In the last two decades, jazz pianist Chris Lomheim has performed with some of the most notable vocalists in the Twin Cities. He's also one of the driving forces in the Illicit Sextet.
This weekend at St. Paul's Studio Z, he will debut "Timeline," a vibrant new recording that reunites him with two other impeccable Twin Cities voices in bassist Gordy Johnson and drummer Jay Epstein.
Twenty years ago, they helped a young Lomheim bring his compositions to a larger audience with "And You've Been Waiting." The live session at the Wild Sound studio in Minneapolis highlighted the composer's gentle yet stirring approach to improvisation.
"Timeline," recorded at the same studio, shows how Lomheim may well shine brightest in the classic trio setting.
While some trios might use a percussive approach or build on opening themes with frenetic activity, Lomheim and is bandmates start with strong melodies. They color them with alluring chord changes and inventive solos.
"For Emily," which Lomheim wrote for his wife, uses the waltz as a springboard for exploration. In doing so, Lomheim echoes the work of his greatest influence, the pianist Bill Evans.
Like Evans, Lomheim constructs his tunes from the bottom up, adding rich layers of harmony and imaginative yet shaped phrases as they develop. Johnson and Epstein have an equal voice in the music giving sparkling texture to the developing tunes.
On "To Feel or Not to Feel" Epstein uses the cymbals to punctuate Lomheim's sentences. The tune begins to soar as the pianist solos. Then, it levels into a bass interlude, with Johnson expertly walking the musicians down memory lane.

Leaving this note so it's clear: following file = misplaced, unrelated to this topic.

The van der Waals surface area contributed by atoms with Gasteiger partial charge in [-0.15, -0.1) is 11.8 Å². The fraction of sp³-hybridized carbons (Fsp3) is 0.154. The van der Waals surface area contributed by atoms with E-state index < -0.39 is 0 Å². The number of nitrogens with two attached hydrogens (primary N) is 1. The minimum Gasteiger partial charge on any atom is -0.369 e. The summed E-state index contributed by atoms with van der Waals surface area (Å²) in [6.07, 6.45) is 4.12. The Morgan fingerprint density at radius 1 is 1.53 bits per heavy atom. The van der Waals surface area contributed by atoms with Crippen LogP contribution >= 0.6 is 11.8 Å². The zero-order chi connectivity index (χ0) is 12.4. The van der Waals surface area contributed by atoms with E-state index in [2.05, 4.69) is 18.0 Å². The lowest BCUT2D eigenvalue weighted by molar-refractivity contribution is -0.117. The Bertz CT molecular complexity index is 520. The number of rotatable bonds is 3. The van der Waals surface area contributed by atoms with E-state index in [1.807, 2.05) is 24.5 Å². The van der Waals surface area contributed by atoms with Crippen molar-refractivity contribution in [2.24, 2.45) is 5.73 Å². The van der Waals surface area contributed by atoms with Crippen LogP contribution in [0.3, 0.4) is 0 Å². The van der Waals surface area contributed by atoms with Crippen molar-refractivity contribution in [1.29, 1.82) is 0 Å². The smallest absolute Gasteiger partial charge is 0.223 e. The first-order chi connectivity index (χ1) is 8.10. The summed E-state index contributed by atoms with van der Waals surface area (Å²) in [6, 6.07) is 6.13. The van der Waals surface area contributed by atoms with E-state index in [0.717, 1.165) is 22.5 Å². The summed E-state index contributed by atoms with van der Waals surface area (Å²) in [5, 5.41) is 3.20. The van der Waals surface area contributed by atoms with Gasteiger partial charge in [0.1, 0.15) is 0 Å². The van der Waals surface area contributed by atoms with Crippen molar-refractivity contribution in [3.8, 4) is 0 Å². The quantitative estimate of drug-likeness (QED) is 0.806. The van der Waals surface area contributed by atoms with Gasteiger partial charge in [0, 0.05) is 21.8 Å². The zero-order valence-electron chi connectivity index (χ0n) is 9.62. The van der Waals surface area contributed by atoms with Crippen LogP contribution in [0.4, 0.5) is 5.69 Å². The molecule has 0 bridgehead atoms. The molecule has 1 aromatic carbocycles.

Lomheim has a nice touch on romantic ballads, particularly on "Into The Hills," a tune that showcases his lyrical expertise. His chord voices are both hopeful and longing. Like great vocalists, the three musicians use their instruments to deliver the blend of joy and pain that is inherent in expressions of romantic love.
As soothing as the pianist's ballads are, the recording is strongest when the musicians let loose and engage each other in lively conversation.
Each takes a turn in the spotlight, as they do on "Solidarity," which begins with a gentle opening phrase before giving way to vibrant solos that capture that all-important sense of swing.
Jazz has long been about rhythm and melody. Two decades after making his first big musical statement, Lomheim keeps both coming.
MPR News editor David Cazares often writes about jazz and Latin music.
Chris Lomheim 'Timeline' concert
Date: Saturday, Oct. 18, 2014
Time: 7 p.m.
Location: Studio Z, 275 E. Fourth Street, Suite 200 St. Paul